General Facts

A discussion about a human-computer merge is available in my paper on the Global Brain, and another paper here. I explain Hormesis and how it plays a crucial role in the process of adaptation to environmental cognitive stimulation. A full discussion is available in my forthcoming eBook. A consequence of human-computer interaction is a philosophical one, that of seeking eudaimonia. It is also possible to see relevant peer-reviewed slides about healthy ageing and technoculture, and about translating laboratory research into clinical situations. Finally, a seminar about how interacting with technology can affect biological survival is also available. A practical application of the concept is registered under the EU European Innovation Programme on Active and Healthy Ageing

Below are figures which aim to clarify certain aspects of my worldview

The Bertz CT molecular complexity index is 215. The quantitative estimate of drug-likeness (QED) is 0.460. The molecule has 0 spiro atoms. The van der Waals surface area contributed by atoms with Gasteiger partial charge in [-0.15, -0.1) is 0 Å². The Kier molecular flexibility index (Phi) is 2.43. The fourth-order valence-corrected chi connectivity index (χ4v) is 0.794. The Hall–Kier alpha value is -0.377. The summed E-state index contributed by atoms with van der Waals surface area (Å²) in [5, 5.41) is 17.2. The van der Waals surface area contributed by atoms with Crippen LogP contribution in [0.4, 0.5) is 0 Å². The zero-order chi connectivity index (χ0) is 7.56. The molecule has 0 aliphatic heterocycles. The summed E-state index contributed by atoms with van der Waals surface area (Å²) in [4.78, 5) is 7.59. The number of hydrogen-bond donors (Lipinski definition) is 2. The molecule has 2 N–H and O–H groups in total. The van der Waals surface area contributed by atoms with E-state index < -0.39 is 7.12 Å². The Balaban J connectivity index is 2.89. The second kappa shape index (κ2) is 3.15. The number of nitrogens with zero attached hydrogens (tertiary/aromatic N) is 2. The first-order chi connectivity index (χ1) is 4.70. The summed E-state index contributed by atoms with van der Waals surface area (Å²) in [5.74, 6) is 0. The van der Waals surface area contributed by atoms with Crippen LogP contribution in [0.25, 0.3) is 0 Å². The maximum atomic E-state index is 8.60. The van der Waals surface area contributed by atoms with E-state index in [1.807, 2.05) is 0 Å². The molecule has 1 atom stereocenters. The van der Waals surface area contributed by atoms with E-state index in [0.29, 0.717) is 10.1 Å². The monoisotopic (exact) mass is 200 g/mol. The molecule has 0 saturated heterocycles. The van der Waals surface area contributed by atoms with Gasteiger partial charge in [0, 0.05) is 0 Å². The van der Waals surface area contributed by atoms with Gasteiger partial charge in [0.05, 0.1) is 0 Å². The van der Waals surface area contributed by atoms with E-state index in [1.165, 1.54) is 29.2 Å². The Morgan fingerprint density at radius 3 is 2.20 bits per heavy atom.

FIGURE 1 (left)

Schematic representation of the concept of cognitive exposure and its role in eliminating ageing. Hormesis is elicited following challenges, positive stress and information exposure. It influences (partly through Hormetins) both directly and indirectly (through epigenetic mechanisms) the cell. (The concept of the ‘cell’ is better described as a ‘somatic agent’ which includes cells, molecules, genetic material and anything else that makes a human, with the exception of germline material). Environmental enrichment (EE) is also based on challenges, positive stress and information, and through both local and global mechanisms (such as the Global Brain, smart cities, Ambient Intelligence) also has an effect on the ‘cell’. This effect is modulated by social and cultural factors. The enormous evolutionary pressure placed upon the ‘cell’ results in a phase transition which shifts the priority of repair resource allocation from the germline to the soma, resulting in reduced or absent age-related functional decline. There is reciprocal influence between several elements, which provide regulatory feedback.

FIGURE 2 (above)
The interrelationship between the different elements and concepts, which are involved in the ageing process. Addressing only one or a few of these, will be ineffective in eliminating ageing. All aspects need to be considered.